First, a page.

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NASA wants to fly your name to the Moon

Blue full moon against milky way galaxy

Fly my name to the Moon. Or, at the least, fly it around it. Space travel for humans is still quite a way off. However, NASA is at least offering a way for you to fly your name to the Moon if you’re so inclined.

NASA will let you fly your name to the Moon for free

A fictional spacecraft approaches the Moon.Image source: NASA’s Goddard Space Flight Center/Chris Smith (KBRwyle)

NASA is already preparing to send people back to the Moon. Later this year, the agency will launch Artemis I, a mission designed to help build a long-term presence for humanity on the Moon. As a nice celebratory addition, NASA is also letting people add their names to a flash drive that will orbit the Moon inside of the Orion capsule.

To add your name to the flash drive, players will need to head over to the Artemis I website. Once there, click on the “Get boarding pass” button. This will direct you to a form where you should enter your first and last name, as well as a pin code. You’ll need the pin code to access your boarding pass later, so make sure you don’t forget it.

Once you’ve signed up, NASA will send you a QR code to virtually join the launch later this year. It’s a small token, but at least you’ll be able to tell people that you flew your name to the Moon sometime in the future.

When will the Artemis I mission launch?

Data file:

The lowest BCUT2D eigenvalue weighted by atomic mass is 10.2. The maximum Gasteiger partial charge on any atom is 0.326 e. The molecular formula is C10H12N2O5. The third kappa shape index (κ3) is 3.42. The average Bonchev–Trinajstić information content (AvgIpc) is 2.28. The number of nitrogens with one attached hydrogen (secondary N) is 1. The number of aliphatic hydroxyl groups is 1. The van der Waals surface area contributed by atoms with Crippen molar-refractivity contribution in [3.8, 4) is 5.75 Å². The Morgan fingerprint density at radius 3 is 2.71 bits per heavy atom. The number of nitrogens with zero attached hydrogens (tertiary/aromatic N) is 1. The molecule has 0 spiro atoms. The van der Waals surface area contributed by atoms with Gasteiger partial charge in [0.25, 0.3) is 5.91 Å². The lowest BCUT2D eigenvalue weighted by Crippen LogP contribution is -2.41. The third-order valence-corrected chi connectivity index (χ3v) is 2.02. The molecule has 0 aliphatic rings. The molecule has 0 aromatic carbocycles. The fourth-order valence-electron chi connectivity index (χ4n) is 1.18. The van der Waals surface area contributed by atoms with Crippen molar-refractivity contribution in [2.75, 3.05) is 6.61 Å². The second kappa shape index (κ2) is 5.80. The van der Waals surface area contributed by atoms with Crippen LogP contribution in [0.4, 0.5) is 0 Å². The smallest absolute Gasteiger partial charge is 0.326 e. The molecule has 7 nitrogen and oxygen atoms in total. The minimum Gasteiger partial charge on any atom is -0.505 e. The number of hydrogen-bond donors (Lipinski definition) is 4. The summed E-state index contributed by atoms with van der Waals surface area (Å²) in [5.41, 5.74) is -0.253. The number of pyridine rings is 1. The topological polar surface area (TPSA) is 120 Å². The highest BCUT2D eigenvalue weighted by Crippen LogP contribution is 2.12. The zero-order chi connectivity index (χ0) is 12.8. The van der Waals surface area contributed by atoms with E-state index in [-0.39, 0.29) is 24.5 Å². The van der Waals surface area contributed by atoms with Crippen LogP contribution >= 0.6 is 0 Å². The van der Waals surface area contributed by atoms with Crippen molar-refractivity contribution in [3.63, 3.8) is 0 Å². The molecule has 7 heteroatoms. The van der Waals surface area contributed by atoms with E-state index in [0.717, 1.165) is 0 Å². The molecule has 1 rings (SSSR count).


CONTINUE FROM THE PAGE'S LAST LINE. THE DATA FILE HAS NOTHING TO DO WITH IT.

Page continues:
NASA Orion spacecraft flying around MoonImage source: Liam Yanulis / NASA

NASA hopes to launch Artemis I later this year. The mission which will fly your name to the Moon has no set launch date just yet, though. NASA has tentatively set a time for some time in May of 2022. With any luck, we won’t have to wait much longer for the launch.

Ultimately, the Artemis I mission is the start of NASA’s push to put humans back on the Moon. In fact, the mission is designed to help put the first woman and first person of color on the Moon. It’s a great goal, and one that many are behind within the space sector. NASA says Orion will fly around the Moon for roughly six days. The spacecraft will orbit 62 miles above the Lunar surface.

During its mission, Orion will remain in space for approximately a month as it flies your name to the Moon and around it. It’s designed to relay information back to NASA that should help give astronomers a basis for how spacecraft built for humans will perform during deep space exploration. NASA plans to follow up with the launch of Artemis II in May of 2024, with Artemis III in 2025. Artemis II will take astronauts around the Moon. Later, Artemis III hopes to place boots on the ground for the first time since 1972.

Josh Hawkins fell in love with writing and technology at a young age. Eventually he decided to combine the two and started writing about video games, the latest tech, and all the cool gadgets he could find. Whenever he isn’t busy writing about tech or gadgets, he can usually be found enjoying a new world in a video game, or tinkering with something on his computer.